If someone could guide me on helping me understand if my results are correct I would appreciate that. Let's say I have the following table:

BOOK (BookTitle, AuthorName, BookType, ListPrice, AuthorAffil, Publisher)

AuthorAffil refers to the affiliation of author. Suppose the following functional dependencies exist:

{BookTitle} -> {Publisher, BookType} 
{BookType} -> {ListPrice} 
{AuthorName} -> {AuthorAffil} 

I am asked if this table is in 1NF, 2NF, or 3NF.

I believe this table is in 1NF because no two rows of data contain repeating information.

If this was to be a 2NF, it would have to look like:

R1 = {BookTitle} -> {Publisher, BookType, ListPrice} 
R2 = {AuthorName} -> {AuthorAffil} 
R3 = {AuthorName, BookTitle} -> {extras} 

I would like some help to know if I am understanding this concept or if there are any mistakes. Any type of help is welcomed.

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2 Answers 2


Let us address first normal form and second normal form distinctly.

First Normal Form (1NF)

You cannot say a table is or is not in 1NF because no two rows contain repeating information. By repeating information you may be thinking that BOOK doesn't look like this:

BOOK { BookTitle, AuthorName1, AuthorName2, AuthorName3, BookType, ListPrice, AuthorAffil, BookPublisher  }

This really isn't the definition of 1NF. Instead, BOOK is in 1NF only if each column in every row will have a single value of whatever type, no matter how arbitrarily complex, that is defined for that column. While adding multiple AuthorNames columns may be bad design, it does not violate 1NF as each contains the name of a single author. Now what would violate 1NF is if we had an AuthorNames column and defined it to contain a comma separated list of author names. In that case we know absolutely BOOK is not in 1NF.

Its also possible we have designed the table variable to be in 1NF, assuming only a single author name would ever be placed into the AuthorName column, but our users start putting in comma separated lists of authors. Now the resulting table is not in 1NF even though we meant it to be. In both these cases the table isn't even a relational table anymore because it no longer follows the discipline necessary to gain the properties of a relation.

Secondly, you cannot say BOOK is or is not in 1NF without the presence of at least one candidate key! As stated right now, BOOK has no candidate keys and thus the same value is allowed to be entered for every column in two or more rows. This would result in duplicate rows and a table with duplicate rows is not a relational table!

Second Normal Form (2NF)

It appears from looking at the attempt to decompose BOOK a candidate key of BookTitle,AuthorName was assumed. Even if this assumption were correct, it is not correct to say the original table is now in 2NF. Instead, of the 3 tables resulting from the decomposition, each must now be evaluated with respect to the functional dependencies. R2 is in 5NF as its single non key column is fully functional dependent on the key and that key is the only candidate key and it is a single column. R3 is in 5NF as its only non key column (the assumed "extras") are also fully functionally dependent on the single candidate key and there are no additional candidate keys. It is only R1 that is now in 2NF but not 3NF as it has a non key column, ListPrice, that is functionally dependent on another non key column, BookType, and thus forms a transitive dependency.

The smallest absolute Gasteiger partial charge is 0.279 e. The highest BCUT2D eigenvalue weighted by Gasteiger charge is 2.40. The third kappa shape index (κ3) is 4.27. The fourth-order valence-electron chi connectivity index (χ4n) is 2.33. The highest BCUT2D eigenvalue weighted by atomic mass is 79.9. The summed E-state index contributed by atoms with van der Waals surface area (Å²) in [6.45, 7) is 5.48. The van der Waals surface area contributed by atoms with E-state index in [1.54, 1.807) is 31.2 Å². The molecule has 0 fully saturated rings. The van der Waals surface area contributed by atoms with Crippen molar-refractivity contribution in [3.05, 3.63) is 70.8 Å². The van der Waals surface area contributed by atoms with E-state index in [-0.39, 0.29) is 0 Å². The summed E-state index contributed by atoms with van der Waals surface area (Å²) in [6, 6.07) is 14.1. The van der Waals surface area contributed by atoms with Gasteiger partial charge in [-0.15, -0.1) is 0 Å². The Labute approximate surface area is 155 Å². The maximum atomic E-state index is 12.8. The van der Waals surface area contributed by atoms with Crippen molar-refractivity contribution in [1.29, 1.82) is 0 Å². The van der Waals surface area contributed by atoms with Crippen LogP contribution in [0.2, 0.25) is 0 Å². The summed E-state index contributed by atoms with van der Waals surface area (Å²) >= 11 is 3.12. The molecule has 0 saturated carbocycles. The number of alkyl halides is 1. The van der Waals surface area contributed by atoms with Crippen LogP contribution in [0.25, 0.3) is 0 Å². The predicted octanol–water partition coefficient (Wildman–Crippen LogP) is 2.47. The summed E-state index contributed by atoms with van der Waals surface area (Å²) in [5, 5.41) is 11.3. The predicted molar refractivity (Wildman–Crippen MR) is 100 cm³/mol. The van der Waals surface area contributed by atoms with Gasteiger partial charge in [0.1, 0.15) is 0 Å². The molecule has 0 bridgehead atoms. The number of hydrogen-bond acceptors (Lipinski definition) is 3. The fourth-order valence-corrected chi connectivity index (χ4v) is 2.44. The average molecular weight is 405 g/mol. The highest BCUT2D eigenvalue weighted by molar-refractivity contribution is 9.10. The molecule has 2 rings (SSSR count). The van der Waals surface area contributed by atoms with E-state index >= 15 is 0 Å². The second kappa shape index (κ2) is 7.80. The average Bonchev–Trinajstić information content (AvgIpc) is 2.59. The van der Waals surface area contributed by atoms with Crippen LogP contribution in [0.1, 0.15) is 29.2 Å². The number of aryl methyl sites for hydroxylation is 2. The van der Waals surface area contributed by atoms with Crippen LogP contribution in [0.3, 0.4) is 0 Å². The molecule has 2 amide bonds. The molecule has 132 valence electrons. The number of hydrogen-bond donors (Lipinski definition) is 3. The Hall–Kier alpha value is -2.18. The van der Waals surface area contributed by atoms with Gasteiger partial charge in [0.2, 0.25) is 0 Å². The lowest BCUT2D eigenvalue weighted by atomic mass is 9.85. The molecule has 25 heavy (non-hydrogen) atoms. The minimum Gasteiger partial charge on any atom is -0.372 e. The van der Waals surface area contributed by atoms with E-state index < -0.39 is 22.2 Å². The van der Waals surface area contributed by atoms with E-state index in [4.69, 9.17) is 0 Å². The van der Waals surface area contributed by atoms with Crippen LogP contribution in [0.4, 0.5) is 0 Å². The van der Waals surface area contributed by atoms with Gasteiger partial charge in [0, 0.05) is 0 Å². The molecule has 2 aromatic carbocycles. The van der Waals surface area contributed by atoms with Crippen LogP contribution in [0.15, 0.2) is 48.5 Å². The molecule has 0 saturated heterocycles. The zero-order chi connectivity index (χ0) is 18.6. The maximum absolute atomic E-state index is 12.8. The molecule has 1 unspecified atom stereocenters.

The assumption of a single candidate key of BookTitle,AuthorName may also not be correct! Perhaps in this particular book world every book of interest has only one author. If that were the case then the creation of R3 is incorrect with respect to the actual functional dependencies. Thus it is vital to clarify all the candidate keys and all the functional dependencies, join dependencies, and multi-value dependencies, with the subject matter experts and to never assume them. Otherwise the wrong design results. Assuming many authors per book when really there can be only one per book results in an R3 that allows the FD of BookTitle --> AuthorName to be violated. Assumming one author per book when really there can be many per book results in a table similar to the original BOOK where users find they only have room for one author name, not the many they need, and they find their only choice is to enter sets of author names, delimited by something like commas or pipes.


Fabian Pascal's Practical Database Foundation Series and CJ Date's Relational Theory for Computer Professionals are excellent references for understanding what makes a table a relational table and the fundamentals of normalization. It is from these sources that all the information in this answer was derived.


Define the key

The first step is defining the key. Supposing that can't exists two books with the same title, the key is BookTitle.


1NF We can think that the Relation is in 1NF if we suppose that a book has one author. We will not have, for example

           BookTitle                               AuthorName
Data Structures & Other Objects Using C++     Michael Main, Walter J. Savitch

but we will have

     BookTitle                                    AuthorName
Java: A Beginner's Guide                           Herbert Schildt

We can think it because we have "AuthorName" and not "Authorsnames" or other.

2NF If {BookTitle} is the key, the relation is surely in 2NF as every relation with a key composed by only one attribute

3NF We have to consider every transitive functional dependency.

They are:

{BookType} --> {ListPrice} 
{AuthorName} --> {AuthorAffil} 

So the 3NF normalization is:

 Books {BookTitle (key), AuthorName (fk: Authors), Booktype (fk:BookTypes),Publisher)
 Authors {AuthorName (key), AuthorAffil}
 BookTypes {BookType (key), ListPrice}

Where fk means Foreign key to another table

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